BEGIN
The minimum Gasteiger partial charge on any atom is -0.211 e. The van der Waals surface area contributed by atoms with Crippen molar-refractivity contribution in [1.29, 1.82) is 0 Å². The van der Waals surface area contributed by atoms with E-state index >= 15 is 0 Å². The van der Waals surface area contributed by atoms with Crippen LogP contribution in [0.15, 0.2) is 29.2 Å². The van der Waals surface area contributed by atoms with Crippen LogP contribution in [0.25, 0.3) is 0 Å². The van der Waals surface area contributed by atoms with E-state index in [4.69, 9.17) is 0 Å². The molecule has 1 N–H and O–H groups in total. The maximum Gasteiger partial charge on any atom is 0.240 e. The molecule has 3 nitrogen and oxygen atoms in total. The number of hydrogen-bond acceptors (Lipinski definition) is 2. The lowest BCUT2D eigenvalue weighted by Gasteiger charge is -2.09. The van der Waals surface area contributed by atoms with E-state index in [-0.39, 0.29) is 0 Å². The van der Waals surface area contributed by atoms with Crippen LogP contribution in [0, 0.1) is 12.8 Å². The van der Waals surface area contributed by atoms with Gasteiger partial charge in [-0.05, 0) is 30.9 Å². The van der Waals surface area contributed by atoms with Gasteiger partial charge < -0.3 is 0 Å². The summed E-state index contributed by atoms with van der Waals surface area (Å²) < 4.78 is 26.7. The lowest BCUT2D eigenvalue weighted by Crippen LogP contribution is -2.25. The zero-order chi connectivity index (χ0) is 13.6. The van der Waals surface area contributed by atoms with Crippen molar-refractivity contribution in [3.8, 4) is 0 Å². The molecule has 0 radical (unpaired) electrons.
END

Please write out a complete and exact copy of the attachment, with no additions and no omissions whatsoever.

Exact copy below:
The minimum Gasteiger partial charge on any atom is -0.211 e. The van der Waals surface area contributed by atoms with Crippen molar-refractivity contribution in [1.29, 1.82) is 0 Å². The van der Waals surface area contributed by atoms with E-state index >= 15 is 0 Å². The van der Waals surface area contributed by atoms with Crippen LogP contribution in [0.15, 0.2) is 29.2 Å². The van der Waals surface area contributed by atoms with Crippen LogP contribution in [0.25, 0.3) is 0 Å². The van der Waals surface area contributed by atoms with E-state index in [4.69, 9.17) is 0 Å². The molecule has 1 N–H and O–H groups in total. The maximum Gasteiger partial charge on any atom is 0.240 e. The molecule has 3 nitrogen and oxygen atoms in total. The number of hydrogen-bond acceptors (Lipinski definition) is 2. The lowest BCUT2D eigenvalue weighted by Gasteiger charge is -2.09. The van der Waals surface area contributed by atoms with E-state index in [-0.39, 0.29) is 0 Å². The van der Waals surface area contributed by atoms with Crippen LogP contribution in [0, 0.1) is 12.8 Å². The van der Waals surface area contributed by atoms with Gasteiger partial charge in [-0.05, 0) is 30.9 Å². The van der Waals surface area contributed by atoms with Gasteiger partial charge < -0.3 is 0 Å². The summed E-state index contributed by atoms with van der Waals surface area (Å²) < 4.78 is 26.7. The lowest BCUT2D eigenvalue weighted by Crippen LogP contribution is -2.25. The zero-order chi connectivity index (χ0) is 13.6. The van der Waals surface area contributed by atoms with Crippen molar-refractivity contribution in [3.8, 4) is 0 Å². The molecule has 0 radical (unpaired) electrons.